5. Get rid of any unnecessary startup items.
When your computer first turns on some applications are automatically loaded – drivers and little add-ons. Some of these may be unnecessary. Here’s how to get rid of them.
– Open System Preferences. (from the Apple menu up the top left of your screen)
Click ‘Users and Groups (4th line down)
Click on ‘Login Items’
This is a list of all the applications that are set to open when you first boot OS-X. There may be some that you do not need anymore. Delete the ones you don’t need. (Don’t delete any if you are unsure of what they do. Do a google search to find out what they do first).
I had 12 and I paired it down to these 6 which I wanted to keep. Notice that these are all little e’helper’ apps that increase productivity or add features to OS X. But they actually slow things down as well, so it’s good to only have them enabled if you use them.
Launch Agents and Startup Items
These little helper apps and drivers can also be in another area…
Select the ‘Go to Folder…’ from the ‘Go’ dropdown menu and type in ‘/Library/LaunchAgents‘
Delete any from there that are obviously not needed.
But wait, there’s more… you can do the same for ‘/Macintosh HD/Library/StartupItems/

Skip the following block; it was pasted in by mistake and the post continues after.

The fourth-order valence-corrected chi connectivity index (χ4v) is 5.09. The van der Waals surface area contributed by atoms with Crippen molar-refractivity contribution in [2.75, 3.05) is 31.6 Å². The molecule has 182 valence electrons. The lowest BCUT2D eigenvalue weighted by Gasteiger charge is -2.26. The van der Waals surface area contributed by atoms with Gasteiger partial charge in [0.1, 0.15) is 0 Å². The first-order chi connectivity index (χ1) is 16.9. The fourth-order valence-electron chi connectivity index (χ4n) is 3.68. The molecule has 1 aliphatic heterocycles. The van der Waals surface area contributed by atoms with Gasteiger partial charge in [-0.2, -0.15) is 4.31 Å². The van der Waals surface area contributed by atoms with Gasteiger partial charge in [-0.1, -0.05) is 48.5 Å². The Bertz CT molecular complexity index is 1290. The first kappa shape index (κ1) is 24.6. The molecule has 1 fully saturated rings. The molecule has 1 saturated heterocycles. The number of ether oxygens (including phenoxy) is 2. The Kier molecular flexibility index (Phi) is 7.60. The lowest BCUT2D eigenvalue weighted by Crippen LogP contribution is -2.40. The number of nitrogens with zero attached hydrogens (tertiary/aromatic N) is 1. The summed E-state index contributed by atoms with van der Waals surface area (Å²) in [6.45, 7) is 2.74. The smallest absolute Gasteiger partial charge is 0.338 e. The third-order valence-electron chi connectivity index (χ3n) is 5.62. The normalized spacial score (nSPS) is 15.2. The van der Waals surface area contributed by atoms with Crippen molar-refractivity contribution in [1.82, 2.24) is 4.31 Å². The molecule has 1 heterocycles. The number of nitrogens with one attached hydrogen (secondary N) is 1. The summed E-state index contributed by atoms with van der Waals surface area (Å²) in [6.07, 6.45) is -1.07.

I was able to delete an old Driver from a wacom tablet I haven’t used for years, some google files I never authorised, some old Testra modem software and more!
6. Get more memory
If you don’t have enough memory in your computer it will certainly slow things down. This article will help you work out if you have enough memory.
7. Get rid of ‘Mac Keeper’ and Virus Checkers.
Any extra app will use system resources. I found that ‘Mac Keeper’ which claimed it would speed up my Mac was actually slowing things down at start-up so I removed it.
I don’t run any anti-virus software on my Mac at all.
Well that’s it for my list. There are some other tricks out there but these are the main ones. Doing some or all of these things should result in a noticeable speed up in boot time if things were running a bit slowly.